Auguste Comte
(1798-1857)

Died aged c. 59

Isidore Auguste Marie François Xavier Comte (19 January 1798 – 5 September 1857), better known as Auguste Comte (French: [oɡyst kɔ̃t]), was a French philosopher. He was a founder of the discipline of sociology and of the doctrine of positivism. He is sometimes regarded as the first philosopher of science in the modern sense of the term. Influenced by the utopian socialist Henri Saint-Simon, Comte developed the positive philosophy in an attempt to remedy the social malaise of the French Revolution, calling for a new social doctrine based on the sciences. Comte was a major influence on 19th-century thought, influencing the work of social thinkers such as Karl Marx, John Stuart Mill, and George Eliot. His concept of sociologie and social evolutionism set the tone for early social theorists and anthropologists such as Harriet Martineau and Herbert Spencer, evolving into modern academic sociology presented by Émile Durkheim as practical and objective social research. Comte's social theories culminated in his "Religion of Humanity", which presaged the development of religious humanist and secular humanist organizations in the 19th century. Comte may have coined the word altruisme (altruism).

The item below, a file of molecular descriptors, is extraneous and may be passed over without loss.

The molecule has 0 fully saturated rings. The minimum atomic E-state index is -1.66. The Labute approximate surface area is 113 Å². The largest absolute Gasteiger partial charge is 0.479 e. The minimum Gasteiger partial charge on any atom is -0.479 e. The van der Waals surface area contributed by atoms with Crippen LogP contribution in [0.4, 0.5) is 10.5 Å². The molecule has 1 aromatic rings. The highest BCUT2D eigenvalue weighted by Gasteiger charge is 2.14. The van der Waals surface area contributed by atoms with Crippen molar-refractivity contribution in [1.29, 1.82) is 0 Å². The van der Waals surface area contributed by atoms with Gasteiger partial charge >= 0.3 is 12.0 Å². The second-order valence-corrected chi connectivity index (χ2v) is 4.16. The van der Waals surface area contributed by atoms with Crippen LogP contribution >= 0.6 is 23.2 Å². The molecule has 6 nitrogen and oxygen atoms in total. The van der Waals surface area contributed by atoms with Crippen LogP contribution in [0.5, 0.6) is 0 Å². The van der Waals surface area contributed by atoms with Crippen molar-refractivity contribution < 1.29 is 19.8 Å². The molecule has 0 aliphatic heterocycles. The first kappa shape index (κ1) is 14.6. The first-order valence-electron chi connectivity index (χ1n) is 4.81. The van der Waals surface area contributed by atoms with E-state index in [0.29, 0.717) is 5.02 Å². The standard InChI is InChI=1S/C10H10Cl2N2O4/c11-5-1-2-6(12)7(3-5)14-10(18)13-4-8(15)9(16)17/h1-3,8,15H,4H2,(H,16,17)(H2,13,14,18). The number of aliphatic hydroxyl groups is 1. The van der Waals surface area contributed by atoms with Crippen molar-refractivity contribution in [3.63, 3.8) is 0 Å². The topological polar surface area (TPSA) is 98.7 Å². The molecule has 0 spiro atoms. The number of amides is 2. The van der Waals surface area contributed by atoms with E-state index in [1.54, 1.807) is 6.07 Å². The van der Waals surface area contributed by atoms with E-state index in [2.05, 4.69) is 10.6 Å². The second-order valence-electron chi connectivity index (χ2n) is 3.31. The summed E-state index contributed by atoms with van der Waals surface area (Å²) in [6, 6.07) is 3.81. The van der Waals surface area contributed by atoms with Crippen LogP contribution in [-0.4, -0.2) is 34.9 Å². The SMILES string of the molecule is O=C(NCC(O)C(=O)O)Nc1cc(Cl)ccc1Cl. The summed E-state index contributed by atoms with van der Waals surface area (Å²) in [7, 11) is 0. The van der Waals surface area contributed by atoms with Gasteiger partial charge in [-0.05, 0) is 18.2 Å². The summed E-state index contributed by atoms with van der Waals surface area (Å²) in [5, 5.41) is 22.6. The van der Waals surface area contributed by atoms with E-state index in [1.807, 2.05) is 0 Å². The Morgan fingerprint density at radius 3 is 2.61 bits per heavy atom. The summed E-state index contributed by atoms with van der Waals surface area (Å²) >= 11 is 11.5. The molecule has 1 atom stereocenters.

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Commemorated on 1 plaque

Auguste Comte fondateur du Positivisme habita ici de 1818 a 1822. Il y concut la loi sociologique des trois etats et formula le systeme de classification des sciences

English translation: Augustus Founding Earl of Positivism lived here from 1818 to 1822. It establishes the sociological law of the three states and formulates the system of classification of sciences [AWS Translate]

34 rue Bonaparte, Paris, France where they lived (1818-1822)